my brain works. With the VP condition also built in the Russian player cannot simply tightly defend the main targets, Moscow,
Leningrad and Kiev, for the Axis can pick up enough VPs en route.
People say that Chess is merely a reflection of War. The DARK VALLEY puts that statement firmly to the test, being itself a
game of action and counteraction, boldness and humility.
The size of the two maps means that you will require a reasonably large table or play area - a set up in a spare room (all gamers
have one of these) is the best as the game can be long but it is also very highly recommended for solo play; as well as the one vs
one face to face conflict that is the main stay of strategy wargames in general. Being able to leave the game and walk away, take
a break, have a coffee and a rest, brings you back to the table invigorated and refreshed. This is a game where you need to keep
yourself fairly sharp as the chit-drawing mechanic means you cannot depend on all parts of your plans occurring at the optimum
As you would expect, all of the necessary information is on the unit counters. Couple the counter data with the reference sheets
and there will be only the first few games when the rules book is required. Once you have learned the basics strategy and luck (to
a small extent) take over. The designer has given it a Medium complexity level mark and a high suitability for solo play. I think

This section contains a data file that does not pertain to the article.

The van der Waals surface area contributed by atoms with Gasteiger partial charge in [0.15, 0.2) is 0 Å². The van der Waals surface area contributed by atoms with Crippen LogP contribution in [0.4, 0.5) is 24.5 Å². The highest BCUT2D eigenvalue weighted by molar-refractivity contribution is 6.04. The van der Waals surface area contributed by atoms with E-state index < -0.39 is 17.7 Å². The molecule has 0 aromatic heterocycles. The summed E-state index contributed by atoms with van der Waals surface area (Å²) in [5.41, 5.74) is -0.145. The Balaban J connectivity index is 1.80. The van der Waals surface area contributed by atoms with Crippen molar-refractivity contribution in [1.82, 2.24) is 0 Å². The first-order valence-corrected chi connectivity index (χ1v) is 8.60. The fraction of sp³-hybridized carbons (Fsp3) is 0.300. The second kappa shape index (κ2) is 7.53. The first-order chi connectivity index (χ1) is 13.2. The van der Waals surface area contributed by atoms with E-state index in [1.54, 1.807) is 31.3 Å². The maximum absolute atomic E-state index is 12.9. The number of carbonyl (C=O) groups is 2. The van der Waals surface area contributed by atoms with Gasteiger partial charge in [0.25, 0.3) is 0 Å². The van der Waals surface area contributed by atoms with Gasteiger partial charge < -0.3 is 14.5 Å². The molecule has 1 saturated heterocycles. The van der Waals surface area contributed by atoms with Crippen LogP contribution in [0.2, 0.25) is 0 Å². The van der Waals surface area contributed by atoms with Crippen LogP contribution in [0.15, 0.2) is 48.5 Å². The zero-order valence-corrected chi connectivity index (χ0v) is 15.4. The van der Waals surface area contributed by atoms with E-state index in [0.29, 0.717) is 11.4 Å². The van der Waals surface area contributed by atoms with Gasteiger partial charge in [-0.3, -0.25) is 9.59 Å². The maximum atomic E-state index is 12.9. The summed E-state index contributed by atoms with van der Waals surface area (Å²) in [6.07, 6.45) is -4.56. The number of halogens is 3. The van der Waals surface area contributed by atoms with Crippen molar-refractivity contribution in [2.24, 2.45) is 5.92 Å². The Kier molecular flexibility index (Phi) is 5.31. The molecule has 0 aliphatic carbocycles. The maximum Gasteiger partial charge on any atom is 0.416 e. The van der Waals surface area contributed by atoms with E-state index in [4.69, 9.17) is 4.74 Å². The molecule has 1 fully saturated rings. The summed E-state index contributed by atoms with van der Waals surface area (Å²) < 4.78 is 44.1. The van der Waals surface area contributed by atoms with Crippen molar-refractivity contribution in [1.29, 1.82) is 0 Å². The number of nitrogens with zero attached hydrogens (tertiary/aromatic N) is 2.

experienced players will find it leans more to the 4 or probably 3 complexity score than the 5 of Medium. It is certainly a good
game to start anyone new to WWII unit-counter games with, and an excellent introduction to the trials and turmoil that was the
Eastern Front from 1941 - 1945.
This is a thoroughly enjoyable look at a subject that has been done to overkill (forgive the pun please). The chit drawing and die
rolling offer just the right amount of randomness to ensure that each time you play the result is in conflict and your decisions are
part of that result. Sure there are times when you don't get the draw you desired or the die roll causes a retreat when the odds would
have suggested a crushing blow but these are the factors that make it a game and not a military procession. Wargames based on facts
should challenge players to change those facts and alter history otherwise they are not games. GMT designers recognise this and are
always trying to ensure that the facts affect but not define.
I prefer the visual entertainment of figure or block gaming rather than the stacking and fiddling around with cardboard counters.But
that doesn't mean I cannot appreciate the magnificent manner in which Ted S Raicer has captured the entire Eastern Front Campaign